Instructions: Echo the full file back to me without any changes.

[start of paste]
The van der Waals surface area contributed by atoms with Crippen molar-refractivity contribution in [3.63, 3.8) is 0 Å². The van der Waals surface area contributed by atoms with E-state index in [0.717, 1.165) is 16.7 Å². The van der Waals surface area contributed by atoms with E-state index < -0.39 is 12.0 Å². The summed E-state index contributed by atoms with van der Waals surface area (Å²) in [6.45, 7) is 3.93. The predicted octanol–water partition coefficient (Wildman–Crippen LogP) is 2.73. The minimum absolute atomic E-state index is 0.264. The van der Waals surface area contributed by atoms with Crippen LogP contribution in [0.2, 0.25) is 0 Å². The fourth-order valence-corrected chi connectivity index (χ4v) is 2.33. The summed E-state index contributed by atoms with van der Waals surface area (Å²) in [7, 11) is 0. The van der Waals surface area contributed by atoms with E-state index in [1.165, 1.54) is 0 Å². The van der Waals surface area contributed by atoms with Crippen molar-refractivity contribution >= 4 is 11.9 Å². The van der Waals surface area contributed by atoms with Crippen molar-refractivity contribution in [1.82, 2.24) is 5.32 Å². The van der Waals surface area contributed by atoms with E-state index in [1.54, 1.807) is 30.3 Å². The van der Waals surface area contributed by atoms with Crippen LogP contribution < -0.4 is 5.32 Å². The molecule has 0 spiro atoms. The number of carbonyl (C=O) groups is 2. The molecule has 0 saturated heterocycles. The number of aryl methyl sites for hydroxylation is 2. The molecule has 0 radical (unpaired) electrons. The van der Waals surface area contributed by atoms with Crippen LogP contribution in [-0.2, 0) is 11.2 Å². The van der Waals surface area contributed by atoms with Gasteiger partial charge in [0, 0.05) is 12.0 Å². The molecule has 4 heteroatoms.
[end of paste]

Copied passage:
The van der Waals surface area contributed by atoms with Crippen molar-refractivity contribution in [3.63, 3.8) is 0 Å². The van der Waals surface area contributed by atoms with E-state index in [0.717, 1.165) is 16.7 Å². The van der Waals surface area contributed by atoms with E-state index < -0.39 is 12.0 Å². The summed E-state index contributed by atoms with van der Waals surface area (Å²) in [6.45, 7) is 3.93. The predicted octanol–water partition coefficient (Wildman–Crippen LogP) is 2.73. The minimum absolute atomic E-state index is 0.264. The van der Waals surface area contributed by atoms with Crippen LogP contribution in [0.2, 0.25) is 0 Å². The fourth-order valence-corrected chi connectivity index (χ4v) is 2.33. The summed E-state index contributed by atoms with van der Waals surface area (Å²) in [7, 11) is 0. The van der Waals surface area contributed by atoms with E-state index in [1.165, 1.54) is 0 Å². The van der Waals surface area contributed by atoms with Crippen molar-refractivity contribution >= 4 is 11.9 Å². The van der Waals surface area contributed by atoms with Crippen molar-refractivity contribution in [1.82, 2.24) is 5.32 Å². The van der Waals surface area contributed by atoms with E-state index in [1.54, 1.807) is 30.3 Å². The van der Waals surface area contributed by atoms with Crippen LogP contribution < -0.4 is 5.32 Å². The molecule has 0 spiro atoms. The number of carbonyl (C=O) groups is 2. The molecule has 0 saturated heterocycles. The number of aryl methyl sites for hydroxylation is 2. The molecule has 0 radical (unpaired) electrons. The van der Waals surface area contributed by atoms with Crippen LogP contribution in [-0.2, 0) is 11.2 Å². The van der Waals surface area contributed by atoms with Gasteiger partial charge in [0, 0.05) is 12.0 Å². The molecule has 4 heteroatoms.